A University of Dallas English education brings to fruition the love of literature that isn’t commonly found in other universities, and it’s no secret that the president of Sigma Tau Delta, senior Theresa Guin, is one of the English Department’s biggest fans.
If the English Department were a football team, Guin would probably be in the audience decked out in a jersey and face paint, waving a foam finger.
“I always wanted to be like my older sister,” Guin said. “And when she went to UD and had such a wonderful experience, I wanted to do the same thing. However, as I got older and finally started applying for colleges, I decided that I wanted to ‘be my own person,’ or whatever, and I applied to twelve schools. And yet, I still ended up at UD. It was inevitable.”.
Her choice in major was inevitable as well, as her family was raised sans-tv, sans-video games, sans-media, and they found all of their entertainment within the pages of books.
“I read ‘Lord of the Rings’ at age seven and ‘Jane Eyre’ at age ten — so basic, I know — but I’ve read them both every year since.” Guin says.
Her love of literature started young, and it only strengthened after she came to UD.
“I had Dr. [Scott] Crider for Lit Trad I, and being in class with him was really wonderful,” Guin said. “He has a way of pushing you to be, well, more excellent. He taught me to see reading not as a pastime but as a discipline. It transformed something fun into something fascinating.”
According to Guin, what makes the English department so special is their genuine “love for their students.”
“They really care for us, and it makes a real difference when you’re writing a paper or considering skipping class,” Guin said.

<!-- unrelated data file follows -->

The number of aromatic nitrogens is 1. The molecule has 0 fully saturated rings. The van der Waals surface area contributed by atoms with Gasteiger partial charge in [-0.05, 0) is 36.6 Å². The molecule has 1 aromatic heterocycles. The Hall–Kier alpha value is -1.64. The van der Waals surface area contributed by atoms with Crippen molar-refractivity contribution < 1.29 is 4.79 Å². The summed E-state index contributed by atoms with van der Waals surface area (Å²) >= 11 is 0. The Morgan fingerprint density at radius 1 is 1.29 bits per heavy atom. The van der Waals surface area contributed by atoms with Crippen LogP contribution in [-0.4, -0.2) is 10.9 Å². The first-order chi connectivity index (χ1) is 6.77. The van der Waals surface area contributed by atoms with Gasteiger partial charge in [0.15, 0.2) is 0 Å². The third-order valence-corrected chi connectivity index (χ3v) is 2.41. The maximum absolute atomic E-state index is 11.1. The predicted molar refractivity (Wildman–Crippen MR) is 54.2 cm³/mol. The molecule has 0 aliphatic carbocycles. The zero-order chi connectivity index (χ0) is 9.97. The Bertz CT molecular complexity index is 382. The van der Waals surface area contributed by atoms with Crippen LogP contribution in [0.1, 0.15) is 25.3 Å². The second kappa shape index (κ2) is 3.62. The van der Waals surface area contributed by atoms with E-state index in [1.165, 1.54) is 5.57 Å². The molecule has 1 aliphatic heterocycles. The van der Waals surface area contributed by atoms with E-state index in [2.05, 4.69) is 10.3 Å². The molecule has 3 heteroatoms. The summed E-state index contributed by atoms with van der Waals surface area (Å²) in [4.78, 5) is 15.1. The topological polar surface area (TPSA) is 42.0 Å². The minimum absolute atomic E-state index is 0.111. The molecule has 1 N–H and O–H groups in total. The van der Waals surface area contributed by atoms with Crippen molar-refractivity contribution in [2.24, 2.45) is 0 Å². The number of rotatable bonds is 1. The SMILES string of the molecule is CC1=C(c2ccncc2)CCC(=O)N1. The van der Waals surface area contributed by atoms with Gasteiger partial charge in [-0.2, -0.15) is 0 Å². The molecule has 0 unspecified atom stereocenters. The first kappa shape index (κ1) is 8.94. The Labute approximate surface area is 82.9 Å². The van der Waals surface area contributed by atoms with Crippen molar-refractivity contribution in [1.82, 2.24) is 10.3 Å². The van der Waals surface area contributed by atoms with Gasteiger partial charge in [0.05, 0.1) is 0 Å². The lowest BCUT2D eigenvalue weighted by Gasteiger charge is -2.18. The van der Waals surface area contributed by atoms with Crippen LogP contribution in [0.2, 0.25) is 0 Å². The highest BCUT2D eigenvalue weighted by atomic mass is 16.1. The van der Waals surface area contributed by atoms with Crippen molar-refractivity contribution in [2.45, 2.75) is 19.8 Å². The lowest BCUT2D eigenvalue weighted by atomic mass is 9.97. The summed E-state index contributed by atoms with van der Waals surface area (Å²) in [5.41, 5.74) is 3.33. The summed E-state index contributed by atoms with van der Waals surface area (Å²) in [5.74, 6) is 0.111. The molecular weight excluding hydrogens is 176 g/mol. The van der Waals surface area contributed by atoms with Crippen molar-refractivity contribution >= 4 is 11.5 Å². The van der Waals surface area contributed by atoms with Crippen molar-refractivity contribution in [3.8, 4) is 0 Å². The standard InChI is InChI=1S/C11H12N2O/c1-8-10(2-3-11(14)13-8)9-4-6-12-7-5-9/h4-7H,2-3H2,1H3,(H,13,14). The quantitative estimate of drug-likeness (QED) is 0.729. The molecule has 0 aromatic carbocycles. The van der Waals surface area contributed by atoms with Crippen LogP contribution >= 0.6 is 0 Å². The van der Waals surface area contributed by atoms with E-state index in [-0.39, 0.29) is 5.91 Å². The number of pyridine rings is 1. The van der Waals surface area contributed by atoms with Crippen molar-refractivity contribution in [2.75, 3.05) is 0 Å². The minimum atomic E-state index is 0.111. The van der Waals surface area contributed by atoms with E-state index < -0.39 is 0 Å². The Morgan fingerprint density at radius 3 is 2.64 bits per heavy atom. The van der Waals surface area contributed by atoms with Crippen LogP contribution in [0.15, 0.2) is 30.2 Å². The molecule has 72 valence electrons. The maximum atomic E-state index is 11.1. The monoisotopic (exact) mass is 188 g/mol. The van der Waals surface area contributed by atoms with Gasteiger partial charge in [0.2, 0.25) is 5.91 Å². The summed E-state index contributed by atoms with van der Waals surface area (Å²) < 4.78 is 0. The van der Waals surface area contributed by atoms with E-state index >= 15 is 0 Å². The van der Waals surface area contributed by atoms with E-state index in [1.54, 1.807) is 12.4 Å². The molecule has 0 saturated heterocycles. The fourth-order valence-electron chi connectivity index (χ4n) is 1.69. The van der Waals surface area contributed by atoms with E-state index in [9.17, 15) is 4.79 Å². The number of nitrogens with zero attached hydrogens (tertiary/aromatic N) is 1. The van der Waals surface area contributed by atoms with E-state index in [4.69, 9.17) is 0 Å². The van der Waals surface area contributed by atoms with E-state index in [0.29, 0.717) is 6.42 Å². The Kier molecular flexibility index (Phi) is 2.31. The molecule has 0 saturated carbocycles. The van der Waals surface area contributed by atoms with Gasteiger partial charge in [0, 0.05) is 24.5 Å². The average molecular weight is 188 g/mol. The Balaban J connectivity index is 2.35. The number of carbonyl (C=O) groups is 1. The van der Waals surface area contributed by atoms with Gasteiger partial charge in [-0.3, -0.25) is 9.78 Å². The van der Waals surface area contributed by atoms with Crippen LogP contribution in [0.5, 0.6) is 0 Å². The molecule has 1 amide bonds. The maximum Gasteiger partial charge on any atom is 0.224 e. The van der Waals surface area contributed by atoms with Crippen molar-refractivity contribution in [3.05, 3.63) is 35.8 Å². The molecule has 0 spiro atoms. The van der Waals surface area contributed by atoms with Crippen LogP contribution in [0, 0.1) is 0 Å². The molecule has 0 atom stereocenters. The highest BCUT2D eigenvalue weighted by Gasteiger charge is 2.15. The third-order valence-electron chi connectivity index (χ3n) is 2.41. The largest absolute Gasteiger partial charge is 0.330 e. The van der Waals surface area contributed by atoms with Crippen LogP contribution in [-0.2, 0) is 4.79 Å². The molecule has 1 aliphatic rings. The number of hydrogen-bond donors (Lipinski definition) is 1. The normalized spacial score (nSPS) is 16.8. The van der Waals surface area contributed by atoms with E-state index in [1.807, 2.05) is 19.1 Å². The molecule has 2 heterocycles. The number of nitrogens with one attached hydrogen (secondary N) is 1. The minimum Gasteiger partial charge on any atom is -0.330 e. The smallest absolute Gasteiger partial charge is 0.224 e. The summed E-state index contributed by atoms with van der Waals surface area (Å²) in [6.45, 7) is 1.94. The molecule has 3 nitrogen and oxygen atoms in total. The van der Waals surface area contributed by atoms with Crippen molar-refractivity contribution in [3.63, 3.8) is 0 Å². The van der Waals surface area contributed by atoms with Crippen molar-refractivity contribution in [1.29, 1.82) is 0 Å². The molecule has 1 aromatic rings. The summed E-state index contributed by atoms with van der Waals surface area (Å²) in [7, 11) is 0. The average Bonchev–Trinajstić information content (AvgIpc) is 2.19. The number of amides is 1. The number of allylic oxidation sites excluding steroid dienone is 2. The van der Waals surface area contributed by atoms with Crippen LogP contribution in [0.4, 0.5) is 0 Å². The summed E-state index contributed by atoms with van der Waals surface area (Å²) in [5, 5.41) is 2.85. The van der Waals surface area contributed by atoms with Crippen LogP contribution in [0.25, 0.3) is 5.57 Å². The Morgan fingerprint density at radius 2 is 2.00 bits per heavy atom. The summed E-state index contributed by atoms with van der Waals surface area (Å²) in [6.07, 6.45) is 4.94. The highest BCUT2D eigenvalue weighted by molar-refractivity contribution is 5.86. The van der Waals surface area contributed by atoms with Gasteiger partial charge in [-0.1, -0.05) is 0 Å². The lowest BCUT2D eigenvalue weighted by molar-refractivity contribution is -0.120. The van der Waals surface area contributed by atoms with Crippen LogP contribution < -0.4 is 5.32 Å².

“Between the professors and my UD friendships, all of my academic choices have been made for me. I remember registering for classes after Rome, and my older sister said that if I didn’t take [Dr. Gregory] Roper for Lit Trad IV, she’d ‘un-sister’ me.
“And then when picking my poet, I owe a lot to my friendship with Joe Flynn. When I got back from Rome, he was just finishing up his JPo semester, so he was constantly sharing poems with me. I was incredibly touched by Wilbur’s poetry, and I knew that I had to pick him for my own JPo project.”
Guin said that the English department “breathes life” into friendships, and it is these friendships that make it so “heartbreaking” to leave.
“I’m excited for what’s to come later in life, but it breaks my heart thinking of leaving UD,” Guin said.
But anyone who has been a UD student knows that you never truly leave. The friendships and lessons that are given stay with you for the long haul. Some students, like Guin, are so touched by the academia that they want to pursue it forever. Between her work as the Editor-in-Chief of the University Scholar and the president of English Honors Society, Sigma Tau Delta, Guin has shown her love of learning time and time again.
“The idea of leaving academia forever would be so sad for me,” Guin said. “I never want to stop talking about literature. I’m considering going to grad school, but if I did, I’d have to do the whole nine yards — Ph.D. and all. I think that being a professor would be so fulfilling for me — you can make a real difference.”